Egypt: Aqualia signs a contract to construct Abu Rawash treatment plant

Hassan El Far, Chairman of the Construction Authority for Potable Water and Wastewater (CAPW); Luis de Lope, Aqualia’s International Director; and Maged Abadir, Chief Operations Officer of Orascom have signed a contract for the design, construction and maintenance of the Abu Rawash wastewater treatment plant in Cairo, Egypt. Once finished, the plant will treat 1.6 million m³ of water daily, and will serve six million people, making it one of the largest in the world.

The signing took place at Prime Minister Sherif IsmaiI’s office, who took charge of directing the ceremony. It was attended by Moustafa Madbouli, Ministry of Housing; Sahar Nasr, Ministry of International Cooperation; and Mohamed Kamal el Daly, Giza’s Governor. Also present were Arturo Avello Díez del Corral, Spanish ambassador in Egypt, José Octavio Tripp Villanueva, Mexican ambassador in Egypt, and Khaled El Degwy, Concessions Director of Orascom. Director of Hydraulic Works EMEA of FCC Construcción, Pablo Ovejas, the company leading the delivery of the project, and Leila Mokaddem, Regional Representative of the African Development Bank, the entity responsible of financing the operation, were also in attendance.

The project, valued at US$320 million, was put out to tender by the Egyptian Ministry of Town Planning. It is a design, build, and operate (DBO) contract that includes a three-year operation and maintenance period. Although the initial agreement with the Egyptian government included a concession for 20 years, the economic situation in Egypt made it advisable for the investment in the project to be assumed entirely by the Egyptian state, abandoning the original idea of a concession type contract.

The scope of the work includes the enlargement of the existing primary treatment plant from 1.2 million m³ per day to 1.6 million m³ a day, as well as the addition of biological treatment.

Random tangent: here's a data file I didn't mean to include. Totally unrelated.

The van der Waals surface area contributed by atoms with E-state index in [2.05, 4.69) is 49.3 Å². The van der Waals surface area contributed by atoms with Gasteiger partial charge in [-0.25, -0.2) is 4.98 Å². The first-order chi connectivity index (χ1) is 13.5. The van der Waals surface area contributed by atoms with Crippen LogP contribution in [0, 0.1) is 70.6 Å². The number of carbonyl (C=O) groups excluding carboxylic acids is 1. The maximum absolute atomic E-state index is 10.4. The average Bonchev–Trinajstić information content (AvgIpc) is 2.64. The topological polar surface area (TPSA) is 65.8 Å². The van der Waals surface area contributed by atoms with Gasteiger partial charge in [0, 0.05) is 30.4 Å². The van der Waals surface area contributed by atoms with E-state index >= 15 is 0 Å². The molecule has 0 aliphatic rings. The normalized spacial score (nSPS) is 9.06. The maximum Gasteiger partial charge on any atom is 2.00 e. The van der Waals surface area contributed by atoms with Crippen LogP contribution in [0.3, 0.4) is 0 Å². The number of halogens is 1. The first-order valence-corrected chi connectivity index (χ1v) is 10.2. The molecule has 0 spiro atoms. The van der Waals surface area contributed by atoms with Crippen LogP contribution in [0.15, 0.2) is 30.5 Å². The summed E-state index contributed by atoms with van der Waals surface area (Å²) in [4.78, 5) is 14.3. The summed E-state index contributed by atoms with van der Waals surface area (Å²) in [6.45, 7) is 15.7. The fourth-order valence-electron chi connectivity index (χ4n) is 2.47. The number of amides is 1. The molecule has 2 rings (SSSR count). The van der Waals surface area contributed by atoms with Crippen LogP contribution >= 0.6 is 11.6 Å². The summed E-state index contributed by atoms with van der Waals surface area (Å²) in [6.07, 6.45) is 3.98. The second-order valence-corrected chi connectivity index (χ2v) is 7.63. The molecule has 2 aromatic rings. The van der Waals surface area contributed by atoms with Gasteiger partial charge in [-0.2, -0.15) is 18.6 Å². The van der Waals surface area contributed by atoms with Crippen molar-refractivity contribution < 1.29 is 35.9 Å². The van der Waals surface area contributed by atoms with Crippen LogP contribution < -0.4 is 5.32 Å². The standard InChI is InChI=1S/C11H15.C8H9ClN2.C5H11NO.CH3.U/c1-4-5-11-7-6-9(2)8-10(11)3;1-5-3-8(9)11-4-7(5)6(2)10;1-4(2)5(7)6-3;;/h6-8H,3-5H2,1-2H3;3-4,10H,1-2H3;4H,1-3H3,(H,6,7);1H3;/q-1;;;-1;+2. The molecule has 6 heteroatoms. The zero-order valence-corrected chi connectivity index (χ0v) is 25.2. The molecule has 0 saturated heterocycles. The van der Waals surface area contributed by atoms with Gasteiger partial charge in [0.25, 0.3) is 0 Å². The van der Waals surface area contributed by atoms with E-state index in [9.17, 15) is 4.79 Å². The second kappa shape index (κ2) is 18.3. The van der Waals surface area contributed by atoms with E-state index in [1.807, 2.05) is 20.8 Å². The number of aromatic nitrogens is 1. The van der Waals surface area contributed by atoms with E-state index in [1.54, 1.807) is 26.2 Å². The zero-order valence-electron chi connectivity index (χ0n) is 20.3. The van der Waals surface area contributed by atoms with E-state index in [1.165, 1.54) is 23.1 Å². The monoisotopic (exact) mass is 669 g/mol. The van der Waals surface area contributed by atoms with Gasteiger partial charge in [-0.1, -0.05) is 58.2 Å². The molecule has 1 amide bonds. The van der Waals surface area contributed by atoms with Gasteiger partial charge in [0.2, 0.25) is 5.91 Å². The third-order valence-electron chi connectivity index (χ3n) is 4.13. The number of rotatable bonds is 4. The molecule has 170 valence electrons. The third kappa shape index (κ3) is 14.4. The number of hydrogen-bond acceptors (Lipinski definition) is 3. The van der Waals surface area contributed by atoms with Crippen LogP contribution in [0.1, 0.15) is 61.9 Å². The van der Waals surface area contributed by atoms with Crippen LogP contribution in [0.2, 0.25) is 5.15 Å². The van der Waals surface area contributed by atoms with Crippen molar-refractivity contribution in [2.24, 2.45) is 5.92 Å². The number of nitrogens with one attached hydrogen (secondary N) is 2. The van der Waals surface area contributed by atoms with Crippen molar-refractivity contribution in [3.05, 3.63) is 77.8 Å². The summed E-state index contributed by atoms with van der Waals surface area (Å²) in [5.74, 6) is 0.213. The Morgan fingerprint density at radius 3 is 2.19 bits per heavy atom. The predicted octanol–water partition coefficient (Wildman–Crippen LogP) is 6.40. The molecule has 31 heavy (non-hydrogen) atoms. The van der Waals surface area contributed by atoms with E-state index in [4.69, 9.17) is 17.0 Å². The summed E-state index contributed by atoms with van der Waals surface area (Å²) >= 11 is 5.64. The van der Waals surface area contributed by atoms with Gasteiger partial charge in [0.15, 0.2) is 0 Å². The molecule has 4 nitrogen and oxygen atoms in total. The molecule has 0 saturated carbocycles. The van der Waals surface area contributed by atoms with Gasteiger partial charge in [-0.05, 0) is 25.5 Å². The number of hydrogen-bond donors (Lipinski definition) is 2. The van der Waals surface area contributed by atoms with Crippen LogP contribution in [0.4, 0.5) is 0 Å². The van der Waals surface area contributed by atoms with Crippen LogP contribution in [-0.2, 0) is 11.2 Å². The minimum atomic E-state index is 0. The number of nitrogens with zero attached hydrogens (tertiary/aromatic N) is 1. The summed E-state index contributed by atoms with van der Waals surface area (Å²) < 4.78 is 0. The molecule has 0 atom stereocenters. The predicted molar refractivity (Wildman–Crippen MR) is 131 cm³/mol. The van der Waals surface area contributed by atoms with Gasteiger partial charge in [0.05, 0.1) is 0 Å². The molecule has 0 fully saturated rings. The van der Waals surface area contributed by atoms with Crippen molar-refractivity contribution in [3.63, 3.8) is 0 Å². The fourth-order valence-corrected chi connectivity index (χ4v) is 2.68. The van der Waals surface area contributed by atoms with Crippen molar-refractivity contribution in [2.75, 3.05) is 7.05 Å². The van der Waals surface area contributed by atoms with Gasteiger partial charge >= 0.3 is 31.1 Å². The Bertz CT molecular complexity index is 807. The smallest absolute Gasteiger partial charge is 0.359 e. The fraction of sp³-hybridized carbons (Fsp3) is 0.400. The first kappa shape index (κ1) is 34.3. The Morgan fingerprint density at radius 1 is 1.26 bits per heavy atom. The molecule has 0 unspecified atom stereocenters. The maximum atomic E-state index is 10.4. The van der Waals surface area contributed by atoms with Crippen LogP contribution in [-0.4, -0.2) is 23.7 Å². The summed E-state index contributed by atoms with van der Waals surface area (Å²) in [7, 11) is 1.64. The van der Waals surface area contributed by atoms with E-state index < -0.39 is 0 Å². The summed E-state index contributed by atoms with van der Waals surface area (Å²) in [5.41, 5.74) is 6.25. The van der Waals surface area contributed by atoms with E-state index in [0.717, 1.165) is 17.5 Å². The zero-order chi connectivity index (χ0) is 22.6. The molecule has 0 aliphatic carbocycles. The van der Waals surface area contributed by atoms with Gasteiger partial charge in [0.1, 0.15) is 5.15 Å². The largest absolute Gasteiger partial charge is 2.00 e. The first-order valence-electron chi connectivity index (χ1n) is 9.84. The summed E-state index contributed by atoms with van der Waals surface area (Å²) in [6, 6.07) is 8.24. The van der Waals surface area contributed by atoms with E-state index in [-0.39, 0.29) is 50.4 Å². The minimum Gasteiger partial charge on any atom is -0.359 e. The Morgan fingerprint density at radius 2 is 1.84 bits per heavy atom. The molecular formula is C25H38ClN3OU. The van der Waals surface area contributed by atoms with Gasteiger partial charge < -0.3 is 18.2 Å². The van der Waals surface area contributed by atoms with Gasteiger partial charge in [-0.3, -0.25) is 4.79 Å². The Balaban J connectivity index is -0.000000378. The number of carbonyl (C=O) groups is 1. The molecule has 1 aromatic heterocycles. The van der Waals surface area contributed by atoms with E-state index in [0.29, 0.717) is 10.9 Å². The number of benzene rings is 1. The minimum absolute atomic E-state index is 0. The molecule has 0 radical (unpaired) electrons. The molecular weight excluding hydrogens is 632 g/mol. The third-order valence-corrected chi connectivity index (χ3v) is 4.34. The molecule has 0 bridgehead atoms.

The Abu Rawash contract is part of the ambitious programme for water and sewerage actions by the Government of Egypt, and has the backing of the African Development Bank, a multilateral organisation the purpose of which is to finance development projects on the African continent.

This is the third major project undertaken by Aqualia in Egypt after it was chosen in 2010 to design, build, finance, and operate the New Cairo wastewater treatment plant for two decades. Located in Egypt’s capital, this was the first contract awarded in the country as a public private partnership (PPP). The improvement of the sewerage and treatment services is one of the goals set by the United Nations in the Millennium Development Objectives (MDO) and the New Cairo plant was praised by the international organisation as “an example and engine for social development.”

In 2016, the Egyptian Ministry of Defence awarded Aqualia the project for the El Alamein desalination plant. Located on the Mediterranean coast in an area of growing tourist development, the plant will treat 150,000m³ a day.

As a company that specialises in the design, building, and operation of all types of water and sewerage infrastructure, Aqualia operates 445 treatment plants and 33 desalination plants on four continents. In this sense, the company contributes significantly to the improvement of the quality of life of the societies in which it works.

In addition to its experience in treatment and sewerage projects, the company works on various R&D initiatives to apply new technologies to these processes.